Children and Massage
“Every child, no matter the age, should be massaged at bedtime on a regular basis.” So says Tiffany Field, PhD, of the Touch Research Institute (TRI) in Miami, Florida who has worked diligently over the past decade to prove the benefits of massage for children.
Massage is not a new concept; infant massage has long been a common practice in many cultures.
• Touch is the first sense to develop in humans. It is essential to our health and well-being.
• Massage is a wonderful stress-buster for children. Benefits of massage therapy is a reduction in stress and stress hormone levels: “There is a relationship between stress and the immune system. If stress hormones are chronically elevated, the [hormone] cortisol will destroy the healthy immune cells that keep the immune system healthy and fight viruses and tumors. If you can reverse that, you not only reduce stress but also reduce stress hormones, allowing the immune system to bounce back and do its job, which is to heal the body and keep it healthy.”
• Preschoolers have shown better performance on tests of their intellectual and manual skills after a 15-minute massage. They also slept better during naps, were less likely to be overactive, and had better behaviour ratings. For teens struggling with the growing pains of adolescence, massage helps relieve anxiety by producing a state of relaxation. A supportive relationship with a massage therapist who gives them safe, unconditional touch can also increase their feelings of self-acceptance and self-confidence during those trying years.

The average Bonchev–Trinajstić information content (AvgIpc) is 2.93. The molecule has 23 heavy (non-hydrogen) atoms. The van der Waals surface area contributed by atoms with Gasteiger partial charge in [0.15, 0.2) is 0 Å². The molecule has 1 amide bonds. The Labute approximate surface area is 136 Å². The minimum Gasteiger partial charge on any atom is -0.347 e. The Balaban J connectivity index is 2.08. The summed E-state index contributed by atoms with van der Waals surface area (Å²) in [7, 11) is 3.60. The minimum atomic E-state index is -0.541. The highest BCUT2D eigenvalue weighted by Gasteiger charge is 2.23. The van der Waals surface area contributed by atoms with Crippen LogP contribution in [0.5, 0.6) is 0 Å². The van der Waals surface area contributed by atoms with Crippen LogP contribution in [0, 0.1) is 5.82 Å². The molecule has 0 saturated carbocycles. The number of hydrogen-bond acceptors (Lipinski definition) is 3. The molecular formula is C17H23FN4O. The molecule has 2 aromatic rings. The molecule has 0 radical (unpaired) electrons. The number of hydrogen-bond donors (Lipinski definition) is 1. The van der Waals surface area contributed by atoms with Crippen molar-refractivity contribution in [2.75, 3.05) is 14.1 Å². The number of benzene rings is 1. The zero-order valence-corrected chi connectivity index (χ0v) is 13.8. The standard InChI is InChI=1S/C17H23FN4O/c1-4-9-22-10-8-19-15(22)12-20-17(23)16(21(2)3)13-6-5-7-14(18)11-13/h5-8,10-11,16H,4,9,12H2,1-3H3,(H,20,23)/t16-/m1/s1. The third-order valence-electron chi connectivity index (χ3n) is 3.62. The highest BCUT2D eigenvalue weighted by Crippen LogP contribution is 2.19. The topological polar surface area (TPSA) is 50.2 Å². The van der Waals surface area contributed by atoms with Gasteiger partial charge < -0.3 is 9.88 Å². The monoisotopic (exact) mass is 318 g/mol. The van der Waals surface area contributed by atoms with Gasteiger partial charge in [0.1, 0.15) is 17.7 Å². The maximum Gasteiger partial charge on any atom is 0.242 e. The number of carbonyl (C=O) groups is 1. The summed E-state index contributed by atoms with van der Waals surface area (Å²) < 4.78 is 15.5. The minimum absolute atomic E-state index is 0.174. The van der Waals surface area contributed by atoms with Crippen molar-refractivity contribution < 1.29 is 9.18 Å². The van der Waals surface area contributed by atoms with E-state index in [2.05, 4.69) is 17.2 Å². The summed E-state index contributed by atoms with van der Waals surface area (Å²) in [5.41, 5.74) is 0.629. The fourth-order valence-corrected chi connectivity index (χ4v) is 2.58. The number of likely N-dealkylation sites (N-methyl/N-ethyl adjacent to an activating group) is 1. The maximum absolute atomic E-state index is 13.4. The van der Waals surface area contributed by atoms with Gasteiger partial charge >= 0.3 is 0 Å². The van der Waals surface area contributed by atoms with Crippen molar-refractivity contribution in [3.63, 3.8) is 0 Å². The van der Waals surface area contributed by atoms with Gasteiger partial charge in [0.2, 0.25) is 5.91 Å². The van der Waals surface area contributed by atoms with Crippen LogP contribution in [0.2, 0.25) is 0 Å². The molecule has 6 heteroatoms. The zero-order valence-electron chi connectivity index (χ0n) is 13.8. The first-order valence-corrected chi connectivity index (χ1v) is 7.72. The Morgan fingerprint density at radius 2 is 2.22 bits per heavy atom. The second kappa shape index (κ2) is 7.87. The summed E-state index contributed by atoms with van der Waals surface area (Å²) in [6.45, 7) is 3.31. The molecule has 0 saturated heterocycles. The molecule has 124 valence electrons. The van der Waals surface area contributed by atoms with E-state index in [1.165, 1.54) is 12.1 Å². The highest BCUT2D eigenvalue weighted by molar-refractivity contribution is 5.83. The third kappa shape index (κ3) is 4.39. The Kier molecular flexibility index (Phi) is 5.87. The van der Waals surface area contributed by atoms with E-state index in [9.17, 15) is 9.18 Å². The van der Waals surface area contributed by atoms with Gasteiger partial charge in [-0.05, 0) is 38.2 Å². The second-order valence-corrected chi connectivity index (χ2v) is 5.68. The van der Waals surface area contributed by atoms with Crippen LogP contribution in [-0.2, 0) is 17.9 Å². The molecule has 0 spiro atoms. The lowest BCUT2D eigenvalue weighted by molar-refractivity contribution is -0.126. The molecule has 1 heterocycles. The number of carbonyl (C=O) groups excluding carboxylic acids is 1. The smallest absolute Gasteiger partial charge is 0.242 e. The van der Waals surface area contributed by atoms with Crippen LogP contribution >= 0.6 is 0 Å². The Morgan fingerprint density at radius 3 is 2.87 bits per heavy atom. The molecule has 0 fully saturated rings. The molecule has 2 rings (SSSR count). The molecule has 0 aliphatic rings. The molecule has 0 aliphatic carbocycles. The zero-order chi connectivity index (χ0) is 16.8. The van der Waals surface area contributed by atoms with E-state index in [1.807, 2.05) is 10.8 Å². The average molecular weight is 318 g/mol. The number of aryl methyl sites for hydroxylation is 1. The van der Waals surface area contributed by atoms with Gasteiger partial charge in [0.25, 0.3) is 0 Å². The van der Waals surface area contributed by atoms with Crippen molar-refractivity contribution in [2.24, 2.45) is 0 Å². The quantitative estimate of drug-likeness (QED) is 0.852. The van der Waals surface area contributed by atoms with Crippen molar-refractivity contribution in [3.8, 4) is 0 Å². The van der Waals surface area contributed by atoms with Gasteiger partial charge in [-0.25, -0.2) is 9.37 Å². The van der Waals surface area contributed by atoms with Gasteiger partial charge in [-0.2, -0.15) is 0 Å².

• Children with attention deficit hyperactivity disorder (ADHD) exhibited less hyperactivity and more on-task behaviour, and generally were happier with regular massage treatments.
• For autistic children, there was a decrease in touch sensitivity and disruptive behaviour, and increased ability to relate to their teachers. Adolescents suffering from bulimia had improved body image and decreased depression and anxiety, while teen psychiatric patients experienced improved sleep and clinical progress as well as decreased depression, anxiety, and stress.
By Shirley Vanderbilt
Originally published in Body Sense magazine, Spring 2003.